December 14, 2018
Edmonton City Council has finalized the 2019-2022 Capital, Operating and Utilities Budgets that balance the optimism of Edmontonians in the future of their city and the realism of a challenging economy, bringing in an expected property tax increase of 2.6 per cent for each of the next four years.
“Council showed a commitment to economic resilience and keeping taxes reasonable while we continue to deliver the core services Edmontonians value,” said Mayor Don Iveson. “But we’ll also continue to look for cost savings and efficiencies to reduce this rate in the spring before final rates are set.”
Edmontonians were active in the budget process, with an unprecedented number of people speaking at the non-statutory budget hearing in November and many others sharing their views through surveys, communication with Councillors and ongoing public engagement.
The Capital Budget is how Edmonton’s future is built. It reflects the hopes, goals and visions of residents. Council’s 2019-2022 Capital Budget respects the value of taxpayer dollars while protecting Edmonton’s investment in infrastructure.
The Capital Budget also sets the stage for Edmonton’s growth by supporting transformative work and providing the crucial amenities to attract dynamic, hard-working and highly skilled people to the city.
The Capital Budget dedicates $4.8 billion to infrastructure investment. This includes:
- $2 billion in the renewal of existing infrastructure
- $1.8 billion previously committed to transformational projects like LRT expansion and Yellowhead Trail
- approximately $1 billion for new projects
Taking into consideration the needs of Edmontonians and the city’s expected growth, Council made commitments to advancing key projects to improve the lives of residents, including the Terwillegar Drive Expressway upgrades and construction of the Lewis Farms Recreation Centre.
The City of Edmonton’s 2019-2022 Operating Budget weaves together consideration for hard-working business owners, resources and facilities for children and families, dependable police and fire rescue service and compassionate support for those who need it.
The Operating Budget results in a 2.6 per cent general property tax increase in each of 2019, 2020, 2021 and 2022. This tax rate is not final until the Government of Alberta sets the Provincial Education Tax in spring 2019.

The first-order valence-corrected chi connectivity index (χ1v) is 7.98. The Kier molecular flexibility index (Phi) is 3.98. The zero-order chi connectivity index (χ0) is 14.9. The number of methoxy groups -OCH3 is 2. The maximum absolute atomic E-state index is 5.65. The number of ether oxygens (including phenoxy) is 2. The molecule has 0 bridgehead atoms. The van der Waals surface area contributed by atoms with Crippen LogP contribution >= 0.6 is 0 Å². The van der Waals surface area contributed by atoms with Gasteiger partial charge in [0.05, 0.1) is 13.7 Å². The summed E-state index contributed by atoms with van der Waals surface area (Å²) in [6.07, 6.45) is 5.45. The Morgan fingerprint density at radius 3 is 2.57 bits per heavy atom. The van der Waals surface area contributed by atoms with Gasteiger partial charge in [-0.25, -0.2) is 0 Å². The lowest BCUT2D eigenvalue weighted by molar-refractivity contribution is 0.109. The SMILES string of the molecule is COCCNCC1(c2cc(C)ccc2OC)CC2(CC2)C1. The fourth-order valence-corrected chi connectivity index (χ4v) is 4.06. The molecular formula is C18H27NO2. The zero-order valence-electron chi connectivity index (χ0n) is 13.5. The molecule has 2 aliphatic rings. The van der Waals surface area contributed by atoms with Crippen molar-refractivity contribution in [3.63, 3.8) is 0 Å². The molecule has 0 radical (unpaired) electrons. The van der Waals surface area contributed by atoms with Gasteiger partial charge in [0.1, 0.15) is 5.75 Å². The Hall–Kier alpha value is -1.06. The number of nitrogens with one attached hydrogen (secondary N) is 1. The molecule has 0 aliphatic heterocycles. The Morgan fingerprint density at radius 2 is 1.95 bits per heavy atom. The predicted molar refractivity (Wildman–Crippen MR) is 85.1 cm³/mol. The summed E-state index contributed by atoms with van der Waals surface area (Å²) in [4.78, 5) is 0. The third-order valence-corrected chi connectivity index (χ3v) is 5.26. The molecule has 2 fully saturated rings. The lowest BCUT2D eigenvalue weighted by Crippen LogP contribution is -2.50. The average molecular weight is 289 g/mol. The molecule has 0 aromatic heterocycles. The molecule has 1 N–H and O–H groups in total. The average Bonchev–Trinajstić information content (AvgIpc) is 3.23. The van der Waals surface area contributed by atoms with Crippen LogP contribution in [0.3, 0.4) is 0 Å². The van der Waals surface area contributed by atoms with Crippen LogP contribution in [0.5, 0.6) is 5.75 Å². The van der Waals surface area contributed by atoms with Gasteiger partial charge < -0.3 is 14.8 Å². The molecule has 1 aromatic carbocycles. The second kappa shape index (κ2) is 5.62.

For an Edmonton home valued at $397,000, the 2019 budget will provide services for just under seven dollars per day, or $2,526 per year, an increase of $65 over 2018.
City Council worked hard to hold the line on existing programs and services and keep increases to the base budget below inflation. Council increased investment in areas like:
- Valley Line LRT
- Alley Renewal Program
- Edmonton Police Service
- Transit Safety and Security
Council approved the 2019-2022 Utilities Budget for the City’s two utilities - Waste Services and Blatchford Renewable Energy.
For Waste Services, residential customers will see rate increases of 2.5 per cent annually over the next four years. The proposed rate increase of 2.5 per cent for residential customers will result in a monthly increase of $1.15 for single unit residential customers and $0.75 for multi-unit customers. The resulting monthly single and multi-unit residential rates are proposed as $47.08 and $30.60, respectively.
“Throughout this process, we were creative about working through our economic challenges, committed to restraint and seeking efficiencies within the City’s workforce,” said Mayor Iveson. “As a result, I’m confident we put Edmonton in a position to thrive for decades to come.”